When I was in Aguas Calientes (Machu Picchu Pueblo), I did see some people buying tickets the day before visiting Machu Picchu. This is very risky!! Are you really going to take the risk of flying to Peru, travel to Cusco, then taking a 3h train journey to Aguas Calientes (or a 7h minivan journey, plus a 2h walk on train tracks, like I did), just to get there and discover there are no more tickets available?
By planning your trip in advance, you can get your tickets online on the Peruvian government site, or contact any of the agencies listed there. You can pay either by credit card (for some) or send them payment using Paypal, Western Union or Money Gram.
This is the second, but some would say the most important tip for visiting Machu Picchu!
Even though the limit of daily visitors of Machu Picchu is supposed to be 2500, this number has been consistently exceeded since 2011 and in 2015, over 1.2 million people visited the citadel.
Most of the visitors arrive in Aguas Calientes (the closest city to Machu Picchu) by train from Cusco, and the first train arrives around 10:00. This means that after 10:30 the citadel usually gets very crowded.
So, my third tip to make the most of your visit to Machu Picchu is to stay over in Aguas Calientes the night before, and get to the citadel early in the morning. The park is open daily from 6:00 AM to 5:00 PM.
How about getting there to see the sunrise as I did? I arrived at 6:30am and there were already many people in line at the entrance.
But seeing the sunrise behind the colossal mountains was magical and unforgettable and well worth getting up early for!
Hire a guide
So, you’ve planned your trip for the right month, bought your tickets in advance and arrived early in the morning before the massive groups of tourists. You’re fresh and ready for your guide to take you on a two-hour tour around the citadel.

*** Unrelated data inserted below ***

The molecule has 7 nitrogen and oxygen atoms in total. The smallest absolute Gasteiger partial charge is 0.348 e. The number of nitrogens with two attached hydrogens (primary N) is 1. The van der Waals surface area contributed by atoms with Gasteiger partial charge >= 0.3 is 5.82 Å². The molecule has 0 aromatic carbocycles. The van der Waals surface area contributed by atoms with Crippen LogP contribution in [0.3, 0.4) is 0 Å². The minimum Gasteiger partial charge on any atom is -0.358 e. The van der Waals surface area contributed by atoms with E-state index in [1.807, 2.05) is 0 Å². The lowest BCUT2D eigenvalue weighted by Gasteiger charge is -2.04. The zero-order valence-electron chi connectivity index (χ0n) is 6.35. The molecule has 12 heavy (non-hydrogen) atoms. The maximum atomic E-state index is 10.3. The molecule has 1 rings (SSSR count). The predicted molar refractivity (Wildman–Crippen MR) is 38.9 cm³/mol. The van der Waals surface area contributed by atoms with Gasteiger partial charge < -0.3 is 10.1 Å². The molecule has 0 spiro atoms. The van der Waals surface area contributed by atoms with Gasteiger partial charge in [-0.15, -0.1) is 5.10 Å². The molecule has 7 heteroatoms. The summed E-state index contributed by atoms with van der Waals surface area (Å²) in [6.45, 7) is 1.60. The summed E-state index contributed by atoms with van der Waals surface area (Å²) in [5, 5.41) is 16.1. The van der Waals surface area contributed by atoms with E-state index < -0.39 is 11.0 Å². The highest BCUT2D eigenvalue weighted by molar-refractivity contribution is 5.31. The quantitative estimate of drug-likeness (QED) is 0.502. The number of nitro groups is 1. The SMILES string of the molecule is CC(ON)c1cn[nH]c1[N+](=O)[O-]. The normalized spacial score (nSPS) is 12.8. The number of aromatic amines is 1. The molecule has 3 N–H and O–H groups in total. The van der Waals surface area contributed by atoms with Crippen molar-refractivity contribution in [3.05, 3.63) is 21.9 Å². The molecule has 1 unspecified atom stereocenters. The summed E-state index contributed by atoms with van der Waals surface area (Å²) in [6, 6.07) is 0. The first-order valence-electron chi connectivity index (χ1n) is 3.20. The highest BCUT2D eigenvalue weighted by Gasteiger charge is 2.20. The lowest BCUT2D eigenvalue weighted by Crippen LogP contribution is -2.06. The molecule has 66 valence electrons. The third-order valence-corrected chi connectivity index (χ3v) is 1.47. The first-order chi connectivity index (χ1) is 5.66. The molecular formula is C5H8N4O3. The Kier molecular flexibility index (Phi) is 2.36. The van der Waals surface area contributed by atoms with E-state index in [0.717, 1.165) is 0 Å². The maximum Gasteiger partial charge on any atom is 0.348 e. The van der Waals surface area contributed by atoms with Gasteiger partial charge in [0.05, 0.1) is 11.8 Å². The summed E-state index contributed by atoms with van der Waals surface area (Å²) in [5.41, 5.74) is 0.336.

You didn’t hire a guide? Are you going to walk among the ruins, take tons of pictures while reading a book with the information about Machu Picchu? Maybe, but you should know that there aren’t any information boards to explain what you’re looking at, so it will take you at least twice as long to see everything. So, please, if you want to get the most out of your visit, hire a guide.
Guides are incredibly inexpensive in Machu Picchu, only around 20 Soles (US$6). I think that not hiring a guide is a big mistake, as they will provide all the information you need to know about the Lost City of the Incas, and even more.
My fourth tip to visiting Machu Picchu is to hire a guide, which you can do in Cusco, Aguas Calientes, or even at the park’s entrance.
Take your time (No Rush!)
After the two hour guided tour, you will have some free time to yourself. What most people do then is take lots of pictures and leave.
Very few visitors stay there in the afternoon, or until the park closes. Actually, the peak visiting time is between 11:00 and 3:00, so before and after this is the perfect time to walk around the alleys once again, this time without having to wait for people climbing the steps ahead of you or coming into your pictures.